(1899 - 1983)
Sarah Marindah Baker was active/lived in Virginia, Tennessee. Sarah Baker is known for figure, still life, landscape.
Biography from the Archives of askART
Courtesy of Frank Wright, artist and Professor of Drawing and Graphics, George Washington University, Washington, DC:
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Biographical notes prepared by the late Louise George (Sarah's sister) in May 1977 for the catalogue of the Sarah Baker show at the Phillips Collection.
"Sarah Marindah Baker was born March 7, 1899 in Memphis, Tennessee, the daughter of Thomas Henry and Bealle Jennings Baker. She was named for her paternal grandmother who was a painter- the first woman ever granted permission to copy paintings in the Corcoran Gallery of Art, Washington, DC.
From her earliest childhood Sarah was fascinated with painting and spent hours in the studio watching her grandmother and gathering up bits and pieces of discarded pastels for her own "art." Grandmother was no indulgent and affectionate old lady but a very impatient, self-centered woman who ignored the child but suffered her presence as long as she was quiet and unobtrusive.
In 1915, when Sarah was a sophomore in high school the family moved to Baltimore. Sarah went at once to the Maryland Institute of Art (in Baltimore) and registered in the night and Saturday classes in drawing and painting. When she graduated from high school, Maryland institute awarded her a two-year scholarship to the School of Art and Design.
On her graduation from the Maryland Institute, she won a two-year scholarship tot he Pennsylvania Academy of Fine Arts in Philadelphia where she studied with Arthur Carles, Hugh Breckenridge, and Daniel Garber. (At the Pennsylvania Academy) Sarah won the Emlen Cresson Traveling Scholarship and spent ...three months traveling and visiting the museums and galleries in Europe and studying the work of the famous painters of France, Holland and Italy.
In 1925, Sarah spent a year in Paris studying with Andre L'Hote who, at the end of the year, urged her to stay in Paris and offered to see that her work was exhibited and sold. Sarah however felt that her future lay in America and would never be happy as an expatriate, so she returned to her home in Washington (DC).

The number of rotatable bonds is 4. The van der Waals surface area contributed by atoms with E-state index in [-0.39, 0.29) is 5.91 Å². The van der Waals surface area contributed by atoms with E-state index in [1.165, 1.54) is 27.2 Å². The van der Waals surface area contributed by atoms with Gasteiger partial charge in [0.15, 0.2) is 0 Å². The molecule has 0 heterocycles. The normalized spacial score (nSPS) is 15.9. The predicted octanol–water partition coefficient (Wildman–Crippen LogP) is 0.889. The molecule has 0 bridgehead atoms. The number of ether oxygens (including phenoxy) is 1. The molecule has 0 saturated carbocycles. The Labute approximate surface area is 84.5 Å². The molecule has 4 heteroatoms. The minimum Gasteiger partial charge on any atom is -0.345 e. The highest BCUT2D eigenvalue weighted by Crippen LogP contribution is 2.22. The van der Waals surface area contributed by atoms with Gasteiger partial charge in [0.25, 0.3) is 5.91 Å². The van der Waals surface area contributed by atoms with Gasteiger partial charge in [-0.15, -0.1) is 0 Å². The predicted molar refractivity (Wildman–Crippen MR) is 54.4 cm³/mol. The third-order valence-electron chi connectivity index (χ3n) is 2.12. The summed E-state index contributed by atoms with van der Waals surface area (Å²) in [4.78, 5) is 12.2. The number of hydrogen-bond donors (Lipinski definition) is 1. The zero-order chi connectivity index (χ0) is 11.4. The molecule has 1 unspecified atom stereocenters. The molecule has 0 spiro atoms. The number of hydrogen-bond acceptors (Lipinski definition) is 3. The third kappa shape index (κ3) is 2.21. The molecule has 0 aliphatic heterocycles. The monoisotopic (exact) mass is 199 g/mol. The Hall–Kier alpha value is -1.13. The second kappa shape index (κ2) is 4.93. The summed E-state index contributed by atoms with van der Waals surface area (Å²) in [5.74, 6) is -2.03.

In 1926 she won the gold medal award of the Fellowship of the Pennsylvania Academy for a self portrait. And in 1930, she was awarded a Tiffany Foundation Fellowship.
She took a job teaching art at the Bryn Mawr Preparatory School in Baltimore, but after a serious illness, she abandoned all plans for an art career and took a second position at St. Timothy's School for Girls in Catonsville, Maryland in order to make enough money to pay doctors and hospital bills.
In the fall of 1933, however, she met C. Law Watkins, associate director of the Phillips Memorial Gallery. He became interested in her and urged her to return to Washington whenever possible to join a group of young artists whom Duncan Phillips had invited to work on the top floor of the Gallery.
During World War II Miss Baker devoted all of her spare time to volunteer work. She taught wounded soldiers at Forest Glen Hospital.
In 1945, she returned to Washington where she and the sculptor William Chalfee stared the American University Art School in one of the old temporary buildings left over from the first world war (in ) the Watkins Gallery. Sarah continued to teach at American University until 1967 when she retired. In 1975, she had her last exhibition at American University.
Her pictures are included in the Phillips Collection, The Corcoran Gallery of Art, The Baltimore Museum, The Philadelphia Museum and the Norfolk Museum.
Sarah Baker died in New York in April 1983.
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